2011-04-25

It's not obvious that a kid in his twenties leading a company from a garage to attracting major corporate growth over its first seven years (the first wave of the new Silicon Valley) -- and leaving in his wake control to MBA/corporate types rather than trusted, experienced, tech-focused generals -- is a lot different than a much more mature man leading the same but very different company more than a decade later, after a great deal of maturing and learning experiences at new enterprises, for a decade and a half and turning it into the most profitable technology company in the world led by the same core group that Jobs has been grooming for leadership for 5-15 years?

I feel bad for the people who can't see the obvious differences and only see similarities.

Edited 2013-08-13 20:18 UTC

Reply Score: 1

RE[3]: Not a good comparison
by Soulbender on Wed 14th Aug 2013 07:56 UTC in reply to "RE[2]: Not a good comparison"
Soulbender Member since:
2005-08-18

I feel bad for people who don't understand why it's an interesting and instructive comparison.

Reply Score: 6

RE[3]: Not a good comparison
by BallmerKnowsBest on Wed 14th Aug 2013 17:45 UTC in reply to "RE[2]: Not a good comparison"
BallmerKnowsBest Member since:
2008-06-02

It's not obvious that a kid in his twenties leading a company from a garage to attracting major corporate growth over its first seven years (the first wave of the new Silicon Valley) -- and leaving in his wake control to MBA/corporate types rather than trusted, experienced, tech-focused generals -- is a lot different than a much more mature man leading the same but very different company more than a decade later, after a great deal of maturing and learning experiences at new enterprises, for a decade and a half and turning it into the most profitable technology company in the world led by the same core group that Jobs has been grooming for leadership for 5-15 years?

I feel bad for the people who can't see the obvious differences and only see similarities.


Funny, because I feel bad for anyone who tried to parse your 120-word run-on sentence. But yes, he was clearly a different person - for example, during his first tenure at Apple, Jobs didn't mastermind any illegal pricing-fixing arrangements with publishers.

Reply Score: 4

Comment by v_bobok
by v_bobok on Tue 13th Aug 2013 16:36 UTC
v_bobok
Member since:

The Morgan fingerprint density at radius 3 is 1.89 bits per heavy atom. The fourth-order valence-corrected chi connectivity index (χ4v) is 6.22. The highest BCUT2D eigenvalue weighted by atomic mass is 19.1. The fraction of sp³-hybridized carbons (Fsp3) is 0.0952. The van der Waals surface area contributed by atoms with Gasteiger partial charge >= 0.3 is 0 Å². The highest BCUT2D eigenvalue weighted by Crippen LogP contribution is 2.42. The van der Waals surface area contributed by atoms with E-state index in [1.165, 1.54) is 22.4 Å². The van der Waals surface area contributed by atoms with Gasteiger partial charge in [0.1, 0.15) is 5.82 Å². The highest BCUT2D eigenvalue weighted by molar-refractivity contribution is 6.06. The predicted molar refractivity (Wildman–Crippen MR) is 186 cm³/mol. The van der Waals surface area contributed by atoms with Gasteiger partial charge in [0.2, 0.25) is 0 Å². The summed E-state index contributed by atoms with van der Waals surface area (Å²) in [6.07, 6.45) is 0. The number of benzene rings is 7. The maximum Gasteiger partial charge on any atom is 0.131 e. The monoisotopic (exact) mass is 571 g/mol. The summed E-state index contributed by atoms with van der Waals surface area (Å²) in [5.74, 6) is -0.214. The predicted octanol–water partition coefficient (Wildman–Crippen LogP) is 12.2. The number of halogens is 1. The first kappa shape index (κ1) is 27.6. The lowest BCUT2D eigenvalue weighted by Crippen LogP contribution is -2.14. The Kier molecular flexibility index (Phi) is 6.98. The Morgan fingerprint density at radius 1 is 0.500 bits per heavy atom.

2008-08-01

Trolling at it's best.

Reply Score: 2

So Larry is a complete asshole...
by Soulbender on Tue 13th Aug 2013 19:17 UTC
Soulbender
Member since:
2005-08-18

...what else is new? Remember, this is the company that more or less successfully tried to make it "illegal" for uses of their product to publish negative reviews and benchmarks.

Unfortunately people do care about Oracle though and way too many decision makers have been fooled into thinking they're some kind of gold standard for relational databases.

Reply Score: 4

So much for
by Soulbender on Tue 13th Aug 2013 19:27 UTC
Soulbender
Member since:
2005-08-18

big business having to be coerced into spying on the citizens.

Reply Score: 2

RE: So much for
by zima on Tue 13th Aug 2013 19:41 UTC in reply to "So much for"
zima Member since:
2005-07-06

I guess a lot of that mass surveillance systems depends on Oracle databases...

So, "he also does not believe in civil rights, and would much rather everyone give up their privacy and right to free speech" would be for the simple reason of: more spying = more money for Oracle.

Reply Score: 5

RE[2]: So much for
by tylerdurden on Tue 13th Aug 2013 20:05 UTC in reply to "RE: So much for"
tylerdurden Member since:
2009-03-17

This should be of no surprise. Oracle has always had massive ties with the 3-letter agency soup in the US. Even their name is derived from the original DB project their founders worked on for the CIA.

Edit: oops someone beat me to the punch.

Edited 2013-08-13 20:08 UTC

Reply Score: 3

RE[3]: So much for
by organgtool on Wed 14th Aug 2013 02:42 UTC in reply to "RE[2]: So much for"
organgtool Member since:
2010-02-25

Even their name is derived from the original DB project their founders worked on for the CIA.

I thought it was an acronym for One Rich Asshole Called Larry Ellison.

Reply Score: 6

RE: So much for
by lucas_maximus on Thu 15th Aug 2013 18:51 UTC in reply to "So much for"